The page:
Two important PR history articles now available online

I’m thrilled to see that Dr. Karen Miller Russell has made available online one of my favorite articles, “U.S. Public Relations History: Knowledge and Limitations“!

With this, my modest role in the PR history is secured, and I can get back to work :)

Karen, please let me know if you have any project I can help with. All I’m asking :) is a follow-up to your article, “Public Relations in Film and Fiction: 1930 to 1995.” (Anyone who was shocked, shocked to see/read CBS’s Andrew Cohen’s take on the PR industry should read this article, available online -see the link below- via a USC Annenberg’s project, The Image of the Journalist in Popular Culture.)

If you are a PR student or practitioner, do yourself a favor: download both articles, and read them; they’re well worth your time.

Karen S. Miller (2000)
U.S. Public Relations History: Knowledge and Limitations (PDF)
In Michael E. Roloff (Ed.), Communication Yearbook, vol. 23 (pp. 381-420), Thousand Oaks, CA: Sage Publication
This analysis of the literature on public relations history indicates that the field has been dominated by a business history approach. Most scholars have studied public relations in its corporate context, and most have utilized business history’s dominant paradigm, which calls for a general theory of PR history based on the review of a large number of case histories. But the business history frame is both flawed and inadequate for a complete understanding of public relations history. Political and social histories show that public relations was emerging and apparently would have emerged even if big business had not. In reality, these histories are intertwined. No single strand of PR history can be understood except in relation to the others, and none should be given a privileged position in public relations historiography.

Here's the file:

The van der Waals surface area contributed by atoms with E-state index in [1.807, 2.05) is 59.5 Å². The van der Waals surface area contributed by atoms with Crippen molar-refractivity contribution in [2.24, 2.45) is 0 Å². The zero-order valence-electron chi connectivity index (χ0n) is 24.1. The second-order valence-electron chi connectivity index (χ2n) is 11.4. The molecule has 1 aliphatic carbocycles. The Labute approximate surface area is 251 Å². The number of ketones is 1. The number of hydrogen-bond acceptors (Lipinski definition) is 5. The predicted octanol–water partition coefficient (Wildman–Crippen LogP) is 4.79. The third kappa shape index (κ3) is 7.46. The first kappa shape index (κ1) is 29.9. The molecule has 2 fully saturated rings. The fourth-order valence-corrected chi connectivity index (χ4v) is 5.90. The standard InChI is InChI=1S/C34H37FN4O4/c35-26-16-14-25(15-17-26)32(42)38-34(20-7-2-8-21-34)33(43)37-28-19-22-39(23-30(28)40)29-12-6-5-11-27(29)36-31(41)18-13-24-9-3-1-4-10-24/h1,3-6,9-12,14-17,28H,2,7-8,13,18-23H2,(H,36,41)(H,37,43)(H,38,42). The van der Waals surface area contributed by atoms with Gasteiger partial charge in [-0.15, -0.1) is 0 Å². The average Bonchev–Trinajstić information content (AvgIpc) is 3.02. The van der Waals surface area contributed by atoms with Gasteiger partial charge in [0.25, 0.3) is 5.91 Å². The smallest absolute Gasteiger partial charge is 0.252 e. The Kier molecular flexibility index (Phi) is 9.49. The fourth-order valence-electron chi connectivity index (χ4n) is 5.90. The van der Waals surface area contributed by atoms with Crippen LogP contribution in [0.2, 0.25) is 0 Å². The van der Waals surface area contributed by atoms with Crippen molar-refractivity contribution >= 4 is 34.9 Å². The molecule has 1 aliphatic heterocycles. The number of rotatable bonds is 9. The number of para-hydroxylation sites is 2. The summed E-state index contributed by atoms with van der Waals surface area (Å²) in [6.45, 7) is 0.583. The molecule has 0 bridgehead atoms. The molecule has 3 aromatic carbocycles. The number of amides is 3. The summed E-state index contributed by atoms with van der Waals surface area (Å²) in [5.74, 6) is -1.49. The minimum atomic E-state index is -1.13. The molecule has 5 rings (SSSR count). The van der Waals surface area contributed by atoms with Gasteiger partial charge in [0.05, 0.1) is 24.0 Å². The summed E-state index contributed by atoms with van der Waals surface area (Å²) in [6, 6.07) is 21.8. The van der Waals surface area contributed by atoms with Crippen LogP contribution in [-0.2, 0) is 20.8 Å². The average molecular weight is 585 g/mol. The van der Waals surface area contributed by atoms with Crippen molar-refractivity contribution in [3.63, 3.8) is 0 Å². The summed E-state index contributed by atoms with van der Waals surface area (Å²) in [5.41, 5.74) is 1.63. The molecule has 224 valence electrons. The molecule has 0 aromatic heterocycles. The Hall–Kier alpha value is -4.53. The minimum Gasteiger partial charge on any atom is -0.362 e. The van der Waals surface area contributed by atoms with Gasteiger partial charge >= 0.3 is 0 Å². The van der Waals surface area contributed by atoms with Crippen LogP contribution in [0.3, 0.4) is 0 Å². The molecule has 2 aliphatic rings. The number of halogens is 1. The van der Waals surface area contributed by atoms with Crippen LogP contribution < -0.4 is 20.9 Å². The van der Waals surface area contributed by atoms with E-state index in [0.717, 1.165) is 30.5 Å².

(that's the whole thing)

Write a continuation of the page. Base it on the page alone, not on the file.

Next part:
Karen S. Miller (1999)
Public relations in film and fiction, 1930 to 1995 (PDF)
Journal of Public Relations Research 11 (1), 3-28
In this article, I examine depictions of PR and its practitioners in film and fiction in the United States from 1930 to 1995. The analysis indicates the representations of PR are woefully inadequate in terms of explaining who practitioners are and what they do, and it shows that writers dislike PR’s apparent effectiveness. Perhaps most significant is the extent to which the portrayals have remained the same over many decades. This study reveals misconceptions about and stereotypes of PR that are relayed to the public through the media, setting the stage for scholarship on what members of the general public think, for the enduring quality of representations suggests that the media may well have cultivated negative attitudes toward PR and its practitioners.